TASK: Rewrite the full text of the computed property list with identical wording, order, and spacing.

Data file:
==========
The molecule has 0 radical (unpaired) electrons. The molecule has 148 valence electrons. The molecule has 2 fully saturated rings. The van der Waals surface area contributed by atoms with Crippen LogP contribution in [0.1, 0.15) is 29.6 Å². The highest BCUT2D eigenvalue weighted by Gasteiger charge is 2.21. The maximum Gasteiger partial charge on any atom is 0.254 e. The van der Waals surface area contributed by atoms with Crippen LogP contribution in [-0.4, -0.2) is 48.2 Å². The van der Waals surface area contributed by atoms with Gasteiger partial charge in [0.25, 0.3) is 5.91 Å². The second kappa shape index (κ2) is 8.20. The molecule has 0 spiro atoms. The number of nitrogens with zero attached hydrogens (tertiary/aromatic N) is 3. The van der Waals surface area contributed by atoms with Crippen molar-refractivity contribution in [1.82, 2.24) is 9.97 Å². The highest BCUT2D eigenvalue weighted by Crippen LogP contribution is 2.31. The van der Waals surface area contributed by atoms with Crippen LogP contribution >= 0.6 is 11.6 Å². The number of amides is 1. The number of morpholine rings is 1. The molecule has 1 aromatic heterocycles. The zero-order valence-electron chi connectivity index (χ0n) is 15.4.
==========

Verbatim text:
The molecule has 0 radical (unpaired) electrons. The molecule has 148 valence electrons. The molecule has 2 fully saturated rings. The van der Waals surface area contributed by atoms with Crippen LogP contribution in [0.1, 0.15) is 29.6 Å². The highest BCUT2D eigenvalue weighted by Gasteiger charge is 2.21. The maximum Gasteiger partial charge on any atom is 0.254 e. The van der Waals surface area contributed by atoms with Crippen LogP contribution in [-0.4, -0.2) is 48.2 Å². The van der Waals surface area contributed by atoms with Gasteiger partial charge in [0.25, 0.3) is 5.91 Å². The second kappa shape index (κ2) is 8.20. The molecule has 0 spiro atoms. The number of nitrogens with zero attached hydrogens (tertiary/aromatic N) is 3. The van der Waals surface area contributed by atoms with Crippen molar-refractivity contribution in [1.82, 2.24) is 9.97 Å². The highest BCUT2D eigenvalue weighted by Crippen LogP contribution is 2.31. The van der Waals surface area contributed by atoms with Crippen LogP contribution >= 0.6 is 11.6 Å². The number of amides is 1. The number of morpholine rings is 1. The molecule has 1 aromatic heterocycles. The zero-order valence-electron chi connectivity index (χ0n) is 15.4.